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Geeks Bearing Gifts

Entering the rock arena in a Trojan horse, At the Drive-In is out to conquer the status quo. What they're offering: ferocity--and modesty.

October 15, 2000|RICHARD CROMELIN | Richard Cromelin is a Times staff writer

It's not supposed to end this way for rap-rock, the chest-thumping top dog in the battle for rock supremacy. All that testosterone-fueled aggro-rock seemed invincible, with its muscular, angry leaders presiding over the moshing legions.

But look what's slipped into the stronghold.

"We have always felt like the five guys in the Trojan horse," says Tony Hajjar, the drummer for the band At the Drive-In. Meaning that they're out to get you, and they might not look like a threat until they show you what's really there.

Their target is the rock status quo, and they confront it directly. Before their shows they go onstage and, like their role models in the punk band Fugazi, ask the audience to refrain from slam dancing or stage diving or crowd surfing, or else they'll stop playing. A simple gesture, but one that strikes at the heart of the Limp Bizkit constitution and offers a blueprint for a kinder, gentler but still fiercely rocking world.

"As far as I've learned growing up in the punk community, new ideas should always be embraced and old ideas should always be ditched out the window," says singer Cedric Bixler, wearer of one of the band's two trademark Afro hairdos. "And that is an old idea.

"I guess sometimes we have to play the role of the principal in high school, but it's for good reason. I don't want it to be a predominantly boy-oriented show with a big circle gap in the middle of a crowd where the violence is taking place.

"I don't want people floating on each others' heads and knocking people around because that's what's normal and acceptable on the television today and that's what kids are learning from. They should be doing their own thing."

There's no guarantee that At the Drive-In's challenge will prevail, but until recently, few people would have even noticed this voice from deep in the American rock underground.

At the Drive-In was one of those bands on an eternal no-budget tour, five kids from El Paso, Texas--not even a speck on the rock map. They had no career strategy beyond touring and then working menial jobs so they could record a few more songs to sell on the next road trip.

What they did have was an uncommon and unmistakable intensity, and a bond forged by their isolation from rock's centers. Gradually their audiences grew, and suddenly they are being shepherded by the people who do (or did) the business for Nirvana and Beck, Rage Against the Machine and the Beastie Boys--all examples of underground figures who became cultural movers.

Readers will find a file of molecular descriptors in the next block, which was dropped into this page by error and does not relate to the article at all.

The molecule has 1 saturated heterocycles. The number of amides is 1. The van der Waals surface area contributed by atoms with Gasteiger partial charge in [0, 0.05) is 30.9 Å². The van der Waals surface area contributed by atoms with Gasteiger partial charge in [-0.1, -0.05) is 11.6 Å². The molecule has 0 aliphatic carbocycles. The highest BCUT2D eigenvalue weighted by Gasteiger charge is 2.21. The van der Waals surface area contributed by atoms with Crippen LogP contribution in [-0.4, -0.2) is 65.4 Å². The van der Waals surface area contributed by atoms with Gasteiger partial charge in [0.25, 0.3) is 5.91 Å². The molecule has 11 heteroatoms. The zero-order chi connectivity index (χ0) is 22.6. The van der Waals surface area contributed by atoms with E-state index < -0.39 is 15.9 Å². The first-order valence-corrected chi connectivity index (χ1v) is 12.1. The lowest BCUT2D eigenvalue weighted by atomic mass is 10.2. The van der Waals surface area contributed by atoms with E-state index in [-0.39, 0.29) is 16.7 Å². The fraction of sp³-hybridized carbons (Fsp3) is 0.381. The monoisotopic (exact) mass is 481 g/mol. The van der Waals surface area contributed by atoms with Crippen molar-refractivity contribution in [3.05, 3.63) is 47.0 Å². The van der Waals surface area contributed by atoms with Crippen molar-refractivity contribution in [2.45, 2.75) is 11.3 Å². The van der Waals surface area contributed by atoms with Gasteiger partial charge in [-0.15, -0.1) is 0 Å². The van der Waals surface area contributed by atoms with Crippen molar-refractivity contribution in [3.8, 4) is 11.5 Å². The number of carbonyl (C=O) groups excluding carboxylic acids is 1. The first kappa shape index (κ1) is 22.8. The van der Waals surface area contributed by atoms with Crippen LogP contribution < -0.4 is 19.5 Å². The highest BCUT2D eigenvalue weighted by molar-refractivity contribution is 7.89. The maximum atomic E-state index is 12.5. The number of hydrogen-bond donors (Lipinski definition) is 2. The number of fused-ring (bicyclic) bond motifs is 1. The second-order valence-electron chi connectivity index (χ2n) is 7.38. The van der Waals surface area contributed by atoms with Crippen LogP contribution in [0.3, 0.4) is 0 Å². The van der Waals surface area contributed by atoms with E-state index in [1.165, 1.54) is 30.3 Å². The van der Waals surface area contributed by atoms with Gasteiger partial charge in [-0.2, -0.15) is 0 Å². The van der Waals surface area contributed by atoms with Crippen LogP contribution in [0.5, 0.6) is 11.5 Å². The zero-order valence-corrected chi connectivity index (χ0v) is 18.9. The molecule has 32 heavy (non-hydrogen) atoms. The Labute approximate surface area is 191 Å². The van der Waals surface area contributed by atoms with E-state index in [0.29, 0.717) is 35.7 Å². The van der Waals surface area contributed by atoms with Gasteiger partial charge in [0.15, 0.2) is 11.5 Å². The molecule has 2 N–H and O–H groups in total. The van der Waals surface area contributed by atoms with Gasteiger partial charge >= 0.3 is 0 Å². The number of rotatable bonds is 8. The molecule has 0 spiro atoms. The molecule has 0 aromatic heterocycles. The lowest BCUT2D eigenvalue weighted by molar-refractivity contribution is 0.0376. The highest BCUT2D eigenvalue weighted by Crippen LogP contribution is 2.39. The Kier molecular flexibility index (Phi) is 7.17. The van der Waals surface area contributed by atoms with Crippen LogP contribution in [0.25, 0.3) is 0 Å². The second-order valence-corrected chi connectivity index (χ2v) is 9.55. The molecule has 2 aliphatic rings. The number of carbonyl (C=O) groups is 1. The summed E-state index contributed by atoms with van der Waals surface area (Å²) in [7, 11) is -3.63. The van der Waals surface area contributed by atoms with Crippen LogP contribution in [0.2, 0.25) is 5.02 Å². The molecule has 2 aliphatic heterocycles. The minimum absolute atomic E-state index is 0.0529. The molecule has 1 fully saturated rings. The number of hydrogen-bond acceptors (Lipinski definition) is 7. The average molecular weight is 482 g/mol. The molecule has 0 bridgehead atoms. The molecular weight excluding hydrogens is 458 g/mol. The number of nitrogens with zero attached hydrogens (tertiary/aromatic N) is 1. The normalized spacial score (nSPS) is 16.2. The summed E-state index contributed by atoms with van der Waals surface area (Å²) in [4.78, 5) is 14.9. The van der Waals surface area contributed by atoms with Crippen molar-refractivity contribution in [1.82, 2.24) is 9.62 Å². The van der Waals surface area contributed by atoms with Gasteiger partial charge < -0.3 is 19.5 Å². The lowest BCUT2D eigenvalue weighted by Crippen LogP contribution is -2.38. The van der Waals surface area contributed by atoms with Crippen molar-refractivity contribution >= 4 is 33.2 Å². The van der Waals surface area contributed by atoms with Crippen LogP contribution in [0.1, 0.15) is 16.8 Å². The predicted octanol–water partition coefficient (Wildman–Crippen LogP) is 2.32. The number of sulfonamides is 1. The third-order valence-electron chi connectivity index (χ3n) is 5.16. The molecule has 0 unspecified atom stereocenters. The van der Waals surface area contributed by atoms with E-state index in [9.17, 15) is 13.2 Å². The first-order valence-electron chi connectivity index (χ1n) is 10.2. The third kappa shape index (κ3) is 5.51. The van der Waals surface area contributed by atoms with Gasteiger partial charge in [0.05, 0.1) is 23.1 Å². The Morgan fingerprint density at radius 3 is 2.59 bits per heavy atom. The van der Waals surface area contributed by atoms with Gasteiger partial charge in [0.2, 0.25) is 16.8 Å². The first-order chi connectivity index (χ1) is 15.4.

Now there's a new album, "Relationship of Command," on the Virgin-distributed Grand Royal label, and with word-of-mouth and rock press coverage snowballing, At the Drive-In is one of the most buzzed-about bands in rock.

It might still be David and Goliath, or the geek facing down the football team, but it might not be wise to bet against them.

"I think they're one of the truly brilliant live bands that I've seen in the last decade," says Gary Gersh, a partner in Grand Royal with manager John Silva and the Beastie Boys. "When you see somebody who's powerful as they are live, and if your belief is they'll continue to make better and better records, then it's only a matter of time until a large audience catches up with that.

"I continue to say this to everyone that will listen--I just think they're gonna be one of the biggest, most important bands in the world."


Ground zero for At the Drive-In's insurgency is a cluttered rehearsal studio in Gardena, a spot they picked because it's midway between the Long Beach storefront Bixler and guitarist Omar Rodriguez share and Hajjar's and bassist Pall Hinojos' homes in the Hollywood and Los Feliz districts. Guitarist Jim Ward still lives in El Paso, but the other four moved west a year ago.

"We needed new inspiration," explains Bixler. "A change of surroundings helps musically, and I needed to get out of El Paso. I walk around Long Beach and people will crack jokes, but"--he reaches up and gives his Afro a little shake--"I find a lot more black people come up to me and they're like, 'Right on.' I'm a little more at ease here."

At the Drive-In formed in 1994, and the current lineup has been together since late 1996. There were no tricks or shortcuts in their progress--a combination of tireless touring and independently released EPs and albums expanded their audience slowly and steadily, and by the time the major record labels came sniffing in the spring of '99, the band was selling out such clubs as the Troubadour in West Hollywood.

Grand Royal's band-friendly offer, along with Gersh's and Silva's record of working with such esteemed acts as Nirvana, Sonic Youth and Beck, put Grand Royal in the driver's seat, and the label signed At the Drive-In in July 1999.

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